Philanthropy Insights: Navigating this Moment of Crisis
Updated: Jun 9, 2020
Nonprofits across the country and around the world are all asking the same question: How do we navigate the COVID-19 pandemic and what does it mean for our fundraising efforts?
These are important questions to ask and the answers for each organization will be different. However, there are some best practices for every organization to adopt as they craft their own mission-centric strategy during this period of uncertainty.
We are sharing here the four key steps every nonprofit should take as they navigate the COVID-19 pandemic
1) Pause + Reflect
First, it’s important to remember do not panic! While the current pandemic and economic concerns are out of our control, we have the ability to center ourselves and concentrate on accomplishing the core elements of our organizations’ missions.
Take a moment to forecast potential operational challenges and development revenue shortfalls for your organization and understand what they mean mean for your programming and mission delivery. Some questions to consider are:
· Will staff working remote mean certain programming will cease?
· Can we reduce certain operating costs as a result of the pandemic (eg. travel + entertainment, events, etc.)?
· Which of our revenue lines will be most affected (eg. program income, grants, individual donors, etc.)?
· Do our major donors typically gifts of stock?
Now is also the right time to check if your restricted grant deliverables will remain on track or if they will be affected by the COVID-19 pandemic. If you anticipate them being delayed, is there a contingency built into the agreement? It’s important to be proactive and have honest conversations with your funders about the current circumstances and if necessary, ask for leniency with the grant timeline.
2) Demonstrate Empathy
When messaging both inside and outside of your organization make sure you demonstrate empathy. COVID-19 does not discriminate, and your donors and supporters are all affected one way or another.
Take a moment for personal check-ins with your major supporters and use this time and space to build rapport. Ask how they are doing. Offer to assist them if they need. Sometimes the perfect way to move the relationship forward is to take a step back and not make an ask but rather listen and be a helping hand. This will pay off tenfold and ensure your organization is on strong footing at the end of this crisis. Nonprofits that employed this strategy during the 2008 financial crisis typically recovered quicker from the downturn and many saw significant leaps in their fundraising efforts, particularly in major gifts, 12-18 months after the crisis.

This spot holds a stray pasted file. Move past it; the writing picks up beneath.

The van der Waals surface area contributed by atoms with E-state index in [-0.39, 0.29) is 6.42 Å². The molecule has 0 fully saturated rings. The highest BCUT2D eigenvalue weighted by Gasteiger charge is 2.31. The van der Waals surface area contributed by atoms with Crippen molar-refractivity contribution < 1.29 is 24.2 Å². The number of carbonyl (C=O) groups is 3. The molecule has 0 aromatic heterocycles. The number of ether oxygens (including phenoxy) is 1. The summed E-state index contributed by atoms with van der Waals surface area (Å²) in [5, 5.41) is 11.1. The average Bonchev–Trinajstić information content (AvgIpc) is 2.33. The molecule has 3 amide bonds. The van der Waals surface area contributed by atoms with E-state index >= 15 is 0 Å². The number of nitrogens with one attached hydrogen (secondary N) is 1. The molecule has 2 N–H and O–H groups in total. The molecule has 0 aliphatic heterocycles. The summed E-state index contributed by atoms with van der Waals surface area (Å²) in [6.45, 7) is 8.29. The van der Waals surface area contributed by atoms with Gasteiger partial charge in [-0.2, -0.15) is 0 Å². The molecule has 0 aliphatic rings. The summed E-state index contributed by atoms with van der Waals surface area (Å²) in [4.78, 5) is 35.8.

Also make sure that any communication or fundraising appeals from the organization are timely and sensitive to the current environment. Every organization is projecting a hit to their budget this year and while you should share those concerns it’s important to also demonstrate confidence and keep communications mission-centric. Remind your supporters why they joined you in the first place and why they are an important part of your organization’s family.
3) Engage + Innovate
While demonstrating empathy to your supporters, think about ways you can continue to engage them in meaningful ways. Just because we are not able to meet with donors or hold in-person events doesn’t mean that our engagement and development efforts need to cease. Now is the perfect time to innovate and explore new ways you can engage your base, many of whom are hungry to connect with others.
One great way to keep your base engaged is through adapting your fundraiser into a virtual event. Many organizations have been successful leveraging platforms like Twitch to host virtual fundraisers. Other organizations have begun to use Zoom to host virtual briefings and get togethers for their donors, giving them the opportunity to connect with one another and remain current on the happenings of the organization.
Use this moment to explore the full potential of your existing digital platforms, and perhaps bring new systems online. These will not only help your organization whether the current crisis, but also enable long-term growth and success.
4) Download + Process
This final phase may go without saying, but when we move past this current crisis it’s critical that you take time to download and process. Use this opportunity to reflect with your staff and volunteers to consider the following four questions:
· How was our organization positioned going into this crisis?
· How did we pivot to address specific challenges in a moment of crisis?
· What are the immediate needs to address as we return to normal?
· What can we do now to be better prepared for a moment of crisis in the future?
No two organizations will share the same strategy, but these four key steps will help your organization both whether the current crisis and come out ahead in the long run. This too shall pass!
If you need help putting these steps into action, or need additional support, we are offering free 30-minute consultations to all nonprofit organizations – there’s no catch. Click here to reach out and let us know how we can be of support.